While the world has been memorializing the 100th anniversary of the sinking of the Titanic, I’ve been thinking about a quieter, yet equally mysterious passing that happened on the same day.
In the mid-nineteenth century a man who became known as “Jerome” was found on the shores of Sandy Cove, Nova Scotia, mute and missing both legs. He lived for over forty years with a local family. Many attempts were made to locate his relatives, with hopefuls rumoured to have travelled from as far away as Alabama and Milan, but when he died on April 15, 1912, the mystery of his background was still unsolved. No one knew who he was or where he had come from, and Jerome took the secret of his identity to his grave.
When Ken Schwartz, artistic director of Two Planks and a Passion Theatre Company came to me with the idea of setting the story of Jerome for his off-the-grid outdoor stage, I immediately said yes. In 2008, Jerome : The Historical Spectacle premiered at The Ross Creek Centre for the Arts.
What I loved most about Jerome’s story (or “stories” to be more precise) is that he led me to explore questions of humanity and intention…how do we measure the worth of an individual’s life? what compels us to abandonment? to action? to compassion? When lives intersect, who can say if we are curses or gifts to one another? Is it happenstance, fate, magic, or divine intervention?
Some people thought Jerome was a pirate, others guessed he was a lost soldier from the American Civil War, still others believed he’d suffered a terrible logging accident and had been cast off by people who couldn’t (or wouldn’t) properly care for him. The longer this varied collection of historical facts and stories about Jerome stewed in my thoughts, the more I found I needed to step away from historical records and create my own kind of tale – one that reflected what Jerome had come to mean to me. I would soon discover that what had begun as an exercise in historical research was about to turn into a journey of unexpected twists and turns.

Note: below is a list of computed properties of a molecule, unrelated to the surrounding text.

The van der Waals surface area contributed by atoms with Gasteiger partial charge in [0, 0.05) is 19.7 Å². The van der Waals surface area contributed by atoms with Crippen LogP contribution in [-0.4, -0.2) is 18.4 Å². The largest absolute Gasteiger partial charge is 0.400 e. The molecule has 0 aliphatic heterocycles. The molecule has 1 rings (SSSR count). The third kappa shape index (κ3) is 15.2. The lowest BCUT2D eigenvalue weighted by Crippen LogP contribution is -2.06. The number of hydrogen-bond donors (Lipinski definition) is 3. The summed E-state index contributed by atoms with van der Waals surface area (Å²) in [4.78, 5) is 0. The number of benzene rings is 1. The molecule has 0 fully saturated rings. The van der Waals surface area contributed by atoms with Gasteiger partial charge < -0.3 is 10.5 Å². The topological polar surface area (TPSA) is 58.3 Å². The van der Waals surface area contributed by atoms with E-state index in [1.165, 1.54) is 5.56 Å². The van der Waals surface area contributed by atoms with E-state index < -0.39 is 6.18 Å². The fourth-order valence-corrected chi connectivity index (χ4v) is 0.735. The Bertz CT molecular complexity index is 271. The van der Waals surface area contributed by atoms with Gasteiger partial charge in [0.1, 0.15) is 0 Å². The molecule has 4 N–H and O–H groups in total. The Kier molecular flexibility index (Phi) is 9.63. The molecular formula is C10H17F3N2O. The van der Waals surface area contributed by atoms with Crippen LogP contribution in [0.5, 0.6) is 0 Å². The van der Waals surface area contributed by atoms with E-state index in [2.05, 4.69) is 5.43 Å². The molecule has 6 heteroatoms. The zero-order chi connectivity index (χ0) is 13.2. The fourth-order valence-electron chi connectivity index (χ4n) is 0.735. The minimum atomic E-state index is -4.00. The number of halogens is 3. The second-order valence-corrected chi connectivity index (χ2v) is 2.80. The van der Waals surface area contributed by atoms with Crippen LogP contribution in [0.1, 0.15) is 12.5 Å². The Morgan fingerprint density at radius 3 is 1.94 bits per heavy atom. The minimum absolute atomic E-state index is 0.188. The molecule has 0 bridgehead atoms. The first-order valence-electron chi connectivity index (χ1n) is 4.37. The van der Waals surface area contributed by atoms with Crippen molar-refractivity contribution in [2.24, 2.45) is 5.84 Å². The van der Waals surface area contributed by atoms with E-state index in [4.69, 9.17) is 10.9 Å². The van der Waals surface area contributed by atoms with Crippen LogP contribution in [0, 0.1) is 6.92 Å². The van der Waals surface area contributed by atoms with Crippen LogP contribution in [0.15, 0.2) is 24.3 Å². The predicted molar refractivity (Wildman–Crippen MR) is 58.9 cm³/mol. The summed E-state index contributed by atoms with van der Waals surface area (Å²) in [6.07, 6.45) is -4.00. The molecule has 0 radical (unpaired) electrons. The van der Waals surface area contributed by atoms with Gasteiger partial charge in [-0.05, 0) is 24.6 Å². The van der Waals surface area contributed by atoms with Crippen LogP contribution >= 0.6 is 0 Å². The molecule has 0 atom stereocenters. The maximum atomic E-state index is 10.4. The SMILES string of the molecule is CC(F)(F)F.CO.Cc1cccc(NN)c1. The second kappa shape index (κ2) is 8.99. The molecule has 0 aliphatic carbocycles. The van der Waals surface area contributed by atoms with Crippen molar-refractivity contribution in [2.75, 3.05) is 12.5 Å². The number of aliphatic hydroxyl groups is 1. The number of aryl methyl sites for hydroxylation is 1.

Melodies and lyrics came to me in my sleep…
An old newspaper article sparked my imagination…
“JEROME” TO BE EXHIBITED
Jerome, the unfortunate individual whose name has appeared in every Canadian and American newspaper at various times for many years, will shortly visit Yarmouth. Eleazer Comeau, representing the C. M. B. A., has been to Cheticamp to arrange the matter with Dedie Comeau, who has the custody of Jerome. On his arrival he will be placed on exhibition in McLaughlin’s hall and will undoubtedly attract a large number of people. He is expected in July. A short time ago a lady who resides in New York claimed him as a brother, saying to people in Digby county that when twelve years old he left his home. The lady says further that her family is of Irish descent. It would not be surprising if Jerome, who is a charge of the Nova Scotia government, finds his way to the United States and once there would make a fortune in the various dime museums throughout the country.
– From The Yarmouth Times – June 19, 1899
Uncovering this bit of Jerome’s history haunted me from the start, taking me on a journey from the world of Acadian folklore to the world of sideshows and Victorian circus performers. In the end, I chose to give Jerome a family he never had, and an ending to a story where he was the star. I hoped that somehow my attempt to tell his tale, with all its wild, varied facts and fictions, might bring forth the ghosts of his truth.
Long after the performances of the play were over, Jerome continued to stay on in my imagination. In many ways, it made perfect sense. The time period for the play and my novel The Virgin Cure are essentially the same. The research for one project bled into the other, as well as certain themes and ideas and even a character or two. If you read The Virgin Cure closely, you’ll find that Jerome makes a special appearance…leaving quite an impression on the young protagonist, Moth.
So here’s to Jerome, one hundred years after his passing. Dear, silent muse, may you never be forgotten.